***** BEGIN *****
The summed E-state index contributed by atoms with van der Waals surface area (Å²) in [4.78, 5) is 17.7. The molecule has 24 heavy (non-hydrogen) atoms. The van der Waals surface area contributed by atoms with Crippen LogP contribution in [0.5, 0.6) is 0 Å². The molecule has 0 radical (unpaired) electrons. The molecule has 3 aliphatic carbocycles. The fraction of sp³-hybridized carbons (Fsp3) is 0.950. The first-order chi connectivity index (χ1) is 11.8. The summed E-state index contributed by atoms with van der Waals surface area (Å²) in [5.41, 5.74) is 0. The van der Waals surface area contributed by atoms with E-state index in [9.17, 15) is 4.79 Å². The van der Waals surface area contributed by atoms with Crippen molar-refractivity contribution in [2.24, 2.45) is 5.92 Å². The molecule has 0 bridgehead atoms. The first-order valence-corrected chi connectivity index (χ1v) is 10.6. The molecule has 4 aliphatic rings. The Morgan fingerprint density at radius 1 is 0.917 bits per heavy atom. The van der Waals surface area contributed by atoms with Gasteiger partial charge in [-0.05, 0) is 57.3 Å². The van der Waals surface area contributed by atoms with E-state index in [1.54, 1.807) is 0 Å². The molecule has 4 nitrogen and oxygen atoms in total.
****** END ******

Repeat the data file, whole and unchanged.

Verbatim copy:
The summed E-state index contributed by atoms with van der Waals surface area (Å²) in [4.78, 5) is 17.7. The molecule has 24 heavy (non-hydrogen) atoms. The van der Waals surface area contributed by atoms with Crippen LogP contribution in [0.5, 0.6) is 0 Å². The molecule has 0 radical (unpaired) electrons. The molecule has 3 aliphatic carbocycles. The fraction of sp³-hybridized carbons (Fsp3) is 0.950. The first-order chi connectivity index (χ1) is 11.8. The summed E-state index contributed by atoms with van der Waals surface area (Å²) in [5.41, 5.74) is 0. The van der Waals surface area contributed by atoms with E-state index in [9.17, 15) is 4.79 Å². The van der Waals surface area contributed by atoms with Crippen molar-refractivity contribution in [2.24, 2.45) is 5.92 Å². The molecule has 0 bridgehead atoms. The first-order valence-corrected chi connectivity index (χ1v) is 10.6. The molecule has 4 aliphatic rings. The Morgan fingerprint density at radius 1 is 0.917 bits per heavy atom. The van der Waals surface area contributed by atoms with Gasteiger partial charge in [-0.05, 0) is 57.3 Å². The van der Waals surface area contributed by atoms with E-state index in [1.54, 1.807) is 0 Å². The molecule has 4 nitrogen and oxygen atoms in total.